Last week we took a look at how someone might mistake their knowledge, expertise or success in one area for giving them some insight into investing or investment markets. While someone can be brilliant or knowledgeable in their field, it’s not exactly translatable. No one should ever make the mistake of believing their brilliance in one area will equal brilliance elsewhere.
Caveat. We don’t want to suggest anyone should shut their mouth and blindly swallow what we, or anyone else who works in the financial world says. If you’re confused or don’t understand something, always ask for details or clarification.
But it swings both ways. Great investment minds can also be questionable outside their field.
Warren Buffett. Needs no introduction. World’s greatest or best-known investor etc etc. While it’s long been shown Buffett has a great financial and investment mind. He’s also known to be a little lacking in other areas.
There’s a famous story about Buffett’s first wife being ill. Nauseous and on the verge of vomiting, Susan sent Warren off to grab some type of catchment to keep beside the bed. After rattling around in the kitchen cupboard for a few minutes Warren returned with a colander. After it was explained the holes may present a problem, Warren went back to the cupboard and this time returned with a baking tray to put beneath the colander.
So great minds aren’t great everywhere. Leading us to Buffett’s behaviour during the recent market rout. Being so well known and having a career so storied, every man and his dog second guesses any move Buffett makes. For the most part, Buffett’s Berkshire Hathaway sat on the sidelines with a $100 billion plus pile of cash. What did it mean? Had Buffett lost it?
Then in May he announced they’d offloaded holdings in US airlines. Since then the stock price of those airlines has gone up. What did it mean? Had Buffett lost it? Unlikely. More likely it was in line with his philosophy, “if you are not willing to own a stock for 10 years, do not even think about owning it for 10 minutes”. He no longer had a positive long-term outlook for airline stocks. There was never likely to be a perfect exit price.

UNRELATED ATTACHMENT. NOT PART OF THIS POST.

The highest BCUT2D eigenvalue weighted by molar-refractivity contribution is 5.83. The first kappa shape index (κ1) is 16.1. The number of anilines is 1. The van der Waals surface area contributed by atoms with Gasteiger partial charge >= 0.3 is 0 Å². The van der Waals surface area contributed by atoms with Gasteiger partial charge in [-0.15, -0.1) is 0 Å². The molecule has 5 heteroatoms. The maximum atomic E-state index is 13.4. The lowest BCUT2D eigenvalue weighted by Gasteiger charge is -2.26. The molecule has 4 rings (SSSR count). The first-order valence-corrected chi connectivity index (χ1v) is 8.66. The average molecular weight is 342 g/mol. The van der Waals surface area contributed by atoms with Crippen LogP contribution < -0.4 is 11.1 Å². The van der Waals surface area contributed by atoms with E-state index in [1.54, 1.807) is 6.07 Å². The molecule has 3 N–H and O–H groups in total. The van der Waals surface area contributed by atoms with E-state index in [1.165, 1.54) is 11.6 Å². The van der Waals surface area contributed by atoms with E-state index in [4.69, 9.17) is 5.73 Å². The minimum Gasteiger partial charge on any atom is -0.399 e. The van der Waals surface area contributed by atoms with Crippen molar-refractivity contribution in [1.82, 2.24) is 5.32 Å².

Airlines aren’t cheap businesses to run. They will be in a struggle for years. They can take on as much government help, assistance or defer loans as long as possible, but without passenger levels increasing they will go bankrupt. To avoid this, they will need to raise more capital. Existing shareholders are either diluted, or they’ll be sticking their hand in their pocket to provide more capital to maintain the same exposure.
At face value it seems neither option was palatable for Buffett. Sunk costs were not worth the commitment of further costs. Time to exit. Much has been made of Buffett selling and the price of airline stocks going up. In his first big spend since the pandemic began, he purchased a stake in US natural gas pipelines, but some are already calling it a dud.
In contrast, while the media and various investment commentators have been giving Warren Buffett hell for being cautious, they’ve been promoting and hyping first time investors and sports stars who have been day trading and punting on speculative stocks.
In the US, there have been a multitude of stories of how well new and amateur investors have done in the last few months:
Retail investors are giving Wall Street pros a run for their money during the market comeback, with the amateurs’ top picks outperforming those of hedge funds, according to Goldman Sachs.
While back in Australia, the ABC is normalising the idea of unemployed people trading with their retirement savings:
David Ika is currently unemployed. He withdrew all his super when the Government allowed it — $9,000 worth — and invested it himself. “I don’t know if anyone really knows what the market’s going to do, so I’m not going to pay an advisor to use my money,” he explains. So far that strategy appears to be working for him — he says his investments are up by more than two thirds.
Along with professional rugby players, now they have spare time:
Like many other people pushed out of their day jobs due to the pandemic, professional rugby player Jack Dempsey turned to shares in a bid to recover his lost income. “We’re two months into pay cuts and I’ve already made back what I would have lost and some more as well,” he says.
Retired AFL stars aren’t missing the party either (paywall):
Chris Judd remembers the smell of sweat, signifying that plenty of hard work — and worry and stress — had taken place that day. Judd now spends his time obsessing over micro-cap shares, revealing he has a portfolio of 35 stocks, the majority of which have a market capitalisation of $50m or less.
What you won’t catch in the media are these stories floating about on investment forums and social media. Stories like this, someone who has tried to trade stocks and lost 65% of the $10,000 they withdrew from their superannuation. They’re looking for tips to recover losses.